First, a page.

OBITUARIES : Geoff Bradford

Football in general, and Bristol Rovers in particular, could do with more men like Geoff Bradford. He was the most prolific goal-scorer in that homely club's history; he remains the only "Pirate" to win a full England cap; and, were it possible t o hold a cross-generation poll of fans to determine the finest player ever to wear Rovers' distinctive blue-and-white quarters, the odds would be heavily in favour of the gentle, acutely unassuming Bristolian coming out on top.

When Bradford was in his bountiful 1950s prime, he was accorded a sporting celebrity in the West Country exceeded only by that of his close friend and rival the late John Atyeo of Bristol City; meanwhile at grounds around the country, he was often the only Rovers player of whom supporters had heard. The acclaim, however, never turned his head, and when the two men were together at a function, invariably Bradford would ask the more outgoing (though also modest) Atyeo to deal with the demands of press andpublic.

Bradford's impressive record - 260 goals in 511 senior outings - owed much to a sharp-edged technical talent which contrasted vividly with his unthrusting personality. He was as clean, accurate and powerful a striker of the ball with either foot as couldbe found outside the game's top division (in which, sadly, he never played), his touch was subtle and certain, his timing in the air was intuitive.

To these gifts were added a natural resilience which saw him return in triumph from two fearful leg injuries which might have put him out of football for good. His critics called him lazy, but Bradford, known as "Rip" (Van Winkle) to team-mates because of his knack for sleeping before a match, could justifiably refer them to his goal tally. His England chance came in October 1955, against Denmark in Copenhagen, when he scored once and made another for Tom Finney in a 5-1 victory. It seemed enough to warrant a second call but this never arrived and Bradford returned uncomplainingly to bread-and-butter duty with Rovers, who had plucked him from local amateur ranks in 1949 and who remained his only professional club.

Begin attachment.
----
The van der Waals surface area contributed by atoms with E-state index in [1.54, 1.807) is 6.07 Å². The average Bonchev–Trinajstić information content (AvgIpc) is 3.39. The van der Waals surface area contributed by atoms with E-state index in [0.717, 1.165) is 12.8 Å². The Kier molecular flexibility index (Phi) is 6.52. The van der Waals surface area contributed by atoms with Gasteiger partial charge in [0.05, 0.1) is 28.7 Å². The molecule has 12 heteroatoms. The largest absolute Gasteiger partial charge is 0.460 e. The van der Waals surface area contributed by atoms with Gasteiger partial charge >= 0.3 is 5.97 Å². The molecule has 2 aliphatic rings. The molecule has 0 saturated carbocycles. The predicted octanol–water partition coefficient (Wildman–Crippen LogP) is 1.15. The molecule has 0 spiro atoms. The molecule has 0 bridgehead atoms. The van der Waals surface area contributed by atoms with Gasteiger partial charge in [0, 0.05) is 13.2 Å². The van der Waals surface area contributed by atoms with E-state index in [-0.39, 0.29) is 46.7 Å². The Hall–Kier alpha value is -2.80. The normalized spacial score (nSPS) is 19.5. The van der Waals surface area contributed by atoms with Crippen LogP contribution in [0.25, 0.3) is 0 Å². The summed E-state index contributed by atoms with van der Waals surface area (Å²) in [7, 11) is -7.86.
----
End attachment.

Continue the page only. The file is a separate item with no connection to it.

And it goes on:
The highlight of Bradford's 15 years at Eastville - the much-loved home of the Pirates until a controversial move to Bath in 1986 - came in 1952-53 when his club record of 33 goals did much to secure the Division III (South) Championship. Had his peak years not coincided with football's maximum-wage restriction, it is reasonable to suppose that such a talent would have moved on to more lucrative fields, but all who revelled in his exploits as a Rover would find it hard to imagine their faithful spearhead in the colours of another club.

After his retirement in 1964, Bradford became a petrol tanker driver, continuing to live quietly in the city of his birth.

Ivan Ponting Geoffrey Reginald William Bradford, footballer: born Bristol 18 July 1927; played for Bristol Rovers 1949-64; capped once for England 1955; died Bristol 30 December 1994.

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